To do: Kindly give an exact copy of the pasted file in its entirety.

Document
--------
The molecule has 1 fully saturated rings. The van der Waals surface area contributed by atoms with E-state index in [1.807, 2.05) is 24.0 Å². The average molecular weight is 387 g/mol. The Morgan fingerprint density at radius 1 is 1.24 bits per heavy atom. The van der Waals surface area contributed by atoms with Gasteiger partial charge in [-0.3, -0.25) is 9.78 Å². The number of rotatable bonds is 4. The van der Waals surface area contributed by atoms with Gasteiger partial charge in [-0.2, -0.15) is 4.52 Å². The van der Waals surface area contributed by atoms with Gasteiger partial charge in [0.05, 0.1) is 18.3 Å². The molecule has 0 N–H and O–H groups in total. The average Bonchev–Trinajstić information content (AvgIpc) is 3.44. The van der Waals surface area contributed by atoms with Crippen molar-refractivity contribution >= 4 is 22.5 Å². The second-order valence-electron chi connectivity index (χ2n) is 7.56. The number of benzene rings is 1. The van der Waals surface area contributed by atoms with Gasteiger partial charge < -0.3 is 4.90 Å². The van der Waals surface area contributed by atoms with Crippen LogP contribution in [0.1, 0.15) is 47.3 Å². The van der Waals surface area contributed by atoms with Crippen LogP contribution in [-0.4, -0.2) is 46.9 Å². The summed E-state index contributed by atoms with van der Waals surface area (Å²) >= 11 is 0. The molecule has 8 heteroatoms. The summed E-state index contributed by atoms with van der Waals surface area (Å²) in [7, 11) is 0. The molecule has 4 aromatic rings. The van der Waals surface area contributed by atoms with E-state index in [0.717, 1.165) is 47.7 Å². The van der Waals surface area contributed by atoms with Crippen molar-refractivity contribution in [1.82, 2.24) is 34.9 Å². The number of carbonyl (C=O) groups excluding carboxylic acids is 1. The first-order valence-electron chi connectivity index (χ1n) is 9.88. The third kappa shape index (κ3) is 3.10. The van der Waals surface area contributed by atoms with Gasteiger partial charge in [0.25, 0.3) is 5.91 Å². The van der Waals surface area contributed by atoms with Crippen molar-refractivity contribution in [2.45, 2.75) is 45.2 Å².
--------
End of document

The molecule has 1 fully saturated rings. The van der Waals surface area contributed by atoms with E-state index in [1.807, 2.05) is 24.0 Å². The average molecular weight is 387 g/mol. The Morgan fingerprint density at radius 1 is 1.24 bits per heavy atom. The van der Waals surface area contributed by atoms with Gasteiger partial charge in [-0.3, -0.25) is 9.78 Å². The number of rotatable bonds is 4. The van der Waals surface area contributed by atoms with Gasteiger partial charge in [-0.2, -0.15) is 4.52 Å². The van der Waals surface area contributed by atoms with Gasteiger partial charge in [0.05, 0.1) is 18.3 Å². The molecule has 0 N–H and O–H groups in total. The average Bonchev–Trinajstić information content (AvgIpc) is 3.44. The van der Waals surface area contributed by atoms with Crippen molar-refractivity contribution >= 4 is 22.5 Å². The second-order valence-electron chi connectivity index (χ2n) is 7.56. The number of benzene rings is 1. The van der Waals surface area contributed by atoms with Gasteiger partial charge < -0.3 is 4.90 Å². The van der Waals surface area contributed by atoms with Crippen LogP contribution in [0.1, 0.15) is 47.3 Å². The van der Waals surface area contributed by atoms with Crippen LogP contribution in [-0.4, -0.2) is 46.9 Å². The summed E-state index contributed by atoms with van der Waals surface area (Å²) >= 11 is 0. The molecule has 8 heteroatoms. The summed E-state index contributed by atoms with van der Waals surface area (Å²) in [7, 11) is 0. The molecule has 4 aromatic rings. The van der Waals surface area contributed by atoms with E-state index in [0.717, 1.165) is 47.7 Å². The van der Waals surface area contributed by atoms with Crippen molar-refractivity contribution in [1.82, 2.24) is 34.9 Å². The number of carbonyl (C=O) groups excluding carboxylic acids is 1. The first-order valence-electron chi connectivity index (χ1n) is 9.88. The third kappa shape index (κ3) is 3.10. The van der Waals surface area contributed by atoms with Gasteiger partial charge in [0.25, 0.3) is 5.91 Å². The van der Waals surface area contributed by atoms with Crippen molar-refractivity contribution in [2.45, 2.75) is 45.2 Å².